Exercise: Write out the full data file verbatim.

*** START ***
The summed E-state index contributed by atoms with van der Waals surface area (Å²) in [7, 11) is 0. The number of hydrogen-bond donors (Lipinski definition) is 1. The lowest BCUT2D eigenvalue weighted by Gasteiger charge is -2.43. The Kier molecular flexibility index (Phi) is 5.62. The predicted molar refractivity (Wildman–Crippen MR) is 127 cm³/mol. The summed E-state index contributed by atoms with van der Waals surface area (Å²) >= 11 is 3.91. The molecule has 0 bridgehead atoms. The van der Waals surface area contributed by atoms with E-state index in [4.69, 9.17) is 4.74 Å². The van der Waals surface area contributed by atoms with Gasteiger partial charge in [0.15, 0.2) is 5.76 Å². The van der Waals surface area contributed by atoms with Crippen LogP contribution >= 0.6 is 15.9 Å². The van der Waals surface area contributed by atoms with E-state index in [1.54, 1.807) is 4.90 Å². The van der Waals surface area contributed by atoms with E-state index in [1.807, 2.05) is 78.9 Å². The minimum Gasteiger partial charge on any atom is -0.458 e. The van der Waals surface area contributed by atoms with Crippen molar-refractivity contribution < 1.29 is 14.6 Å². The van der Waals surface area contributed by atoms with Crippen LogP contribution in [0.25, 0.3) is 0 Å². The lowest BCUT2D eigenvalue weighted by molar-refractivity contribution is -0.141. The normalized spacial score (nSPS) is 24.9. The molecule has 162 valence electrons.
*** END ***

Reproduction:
The summed E-state index contributed by atoms with van der Waals surface area (Å²) in [7, 11) is 0. The number of hydrogen-bond donors (Lipinski definition) is 1. The lowest BCUT2D eigenvalue weighted by Gasteiger charge is -2.43. The Kier molecular flexibility index (Phi) is 5.62. The predicted molar refractivity (Wildman–Crippen MR) is 127 cm³/mol. The summed E-state index contributed by atoms with van der Waals surface area (Å²) >= 11 is 3.91. The molecule has 0 bridgehead atoms. The van der Waals surface area contributed by atoms with E-state index in [4.69, 9.17) is 4.74 Å². The van der Waals surface area contributed by atoms with Gasteiger partial charge in [0.15, 0.2) is 5.76 Å². The van der Waals surface area contributed by atoms with Crippen LogP contribution >= 0.6 is 15.9 Å². The van der Waals surface area contributed by atoms with E-state index in [1.54, 1.807) is 4.90 Å². The van der Waals surface area contributed by atoms with E-state index in [1.807, 2.05) is 78.9 Å². The minimum Gasteiger partial charge on any atom is -0.458 e. The van der Waals surface area contributed by atoms with Crippen molar-refractivity contribution < 1.29 is 14.6 Å². The van der Waals surface area contributed by atoms with Crippen LogP contribution in [0.25, 0.3) is 0 Å². The lowest BCUT2D eigenvalue weighted by molar-refractivity contribution is -0.141. The normalized spacial score (nSPS) is 24.9. The molecule has 162 valence electrons.